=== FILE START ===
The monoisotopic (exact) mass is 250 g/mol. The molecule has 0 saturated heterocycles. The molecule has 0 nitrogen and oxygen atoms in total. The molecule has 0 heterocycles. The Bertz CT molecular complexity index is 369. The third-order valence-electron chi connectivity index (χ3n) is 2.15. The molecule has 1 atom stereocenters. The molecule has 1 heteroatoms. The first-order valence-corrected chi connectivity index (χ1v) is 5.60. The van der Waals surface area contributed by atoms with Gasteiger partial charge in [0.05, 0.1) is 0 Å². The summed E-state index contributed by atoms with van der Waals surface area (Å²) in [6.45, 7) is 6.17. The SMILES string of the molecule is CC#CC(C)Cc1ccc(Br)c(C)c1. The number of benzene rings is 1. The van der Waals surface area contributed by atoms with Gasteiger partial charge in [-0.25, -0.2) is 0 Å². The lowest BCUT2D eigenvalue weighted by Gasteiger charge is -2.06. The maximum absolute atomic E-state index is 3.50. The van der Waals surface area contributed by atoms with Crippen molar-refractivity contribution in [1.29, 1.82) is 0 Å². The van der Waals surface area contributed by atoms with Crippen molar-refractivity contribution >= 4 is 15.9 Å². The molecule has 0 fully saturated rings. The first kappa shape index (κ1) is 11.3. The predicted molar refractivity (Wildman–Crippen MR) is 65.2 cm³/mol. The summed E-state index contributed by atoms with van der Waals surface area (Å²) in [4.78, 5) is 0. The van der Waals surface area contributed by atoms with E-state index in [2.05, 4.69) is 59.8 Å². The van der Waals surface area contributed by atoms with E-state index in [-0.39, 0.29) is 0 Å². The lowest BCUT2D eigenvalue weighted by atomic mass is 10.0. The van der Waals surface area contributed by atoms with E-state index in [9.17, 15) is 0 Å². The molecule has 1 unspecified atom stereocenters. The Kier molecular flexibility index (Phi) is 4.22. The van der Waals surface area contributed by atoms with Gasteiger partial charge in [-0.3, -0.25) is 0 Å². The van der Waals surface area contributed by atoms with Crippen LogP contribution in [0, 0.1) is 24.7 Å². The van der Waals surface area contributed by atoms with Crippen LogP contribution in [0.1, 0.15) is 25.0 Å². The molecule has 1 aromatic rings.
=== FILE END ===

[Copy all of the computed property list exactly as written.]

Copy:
The monoisotopic (exact) mass is 250 g/mol. The molecule has 0 saturated heterocycles. The molecule has 0 nitrogen and oxygen atoms in total. The molecule has 0 heterocycles. The Bertz CT molecular complexity index is 369. The third-order valence-electron chi connectivity index (χ3n) is 2.15. The molecule has 1 atom stereocenters. The molecule has 1 heteroatoms. The first-order valence-corrected chi connectivity index (χ1v) is 5.60. The van der Waals surface area contributed by atoms with Gasteiger partial charge in [0.05, 0.1) is 0 Å². The summed E-state index contributed by atoms with van der Waals surface area (Å²) in [6.45, 7) is 6.17. The SMILES string of the molecule is CC#CC(C)Cc1ccc(Br)c(C)c1. The number of benzene rings is 1. The van der Waals surface area contributed by atoms with Gasteiger partial charge in [-0.25, -0.2) is 0 Å². The lowest BCUT2D eigenvalue weighted by Gasteiger charge is -2.06. The maximum absolute atomic E-state index is 3.50. The van der Waals surface area contributed by atoms with Crippen molar-refractivity contribution in [1.29, 1.82) is 0 Å². The van der Waals surface area contributed by atoms with Crippen molar-refractivity contribution >= 4 is 15.9 Å². The molecule has 0 fully saturated rings. The first kappa shape index (κ1) is 11.3. The predicted molar refractivity (Wildman–Crippen MR) is 65.2 cm³/mol. The summed E-state index contributed by atoms with van der Waals surface area (Å²) in [4.78, 5) is 0. The van der Waals surface area contributed by atoms with E-state index in [2.05, 4.69) is 59.8 Å². The van der Waals surface area contributed by atoms with E-state index in [-0.39, 0.29) is 0 Å². The lowest BCUT2D eigenvalue weighted by atomic mass is 10.0. The van der Waals surface area contributed by atoms with E-state index in [9.17, 15) is 0 Å². The molecule has 1 unspecified atom stereocenters. The Kier molecular flexibility index (Phi) is 4.22. The van der Waals surface area contributed by atoms with Gasteiger partial charge in [-0.3, -0.25) is 0 Å². The van der Waals surface area contributed by atoms with Crippen LogP contribution in [0, 0.1) is 24.7 Å². The van der Waals surface area contributed by atoms with Crippen LogP contribution in [0.1, 0.15) is 25.0 Å². The molecule has 1 aromatic rings.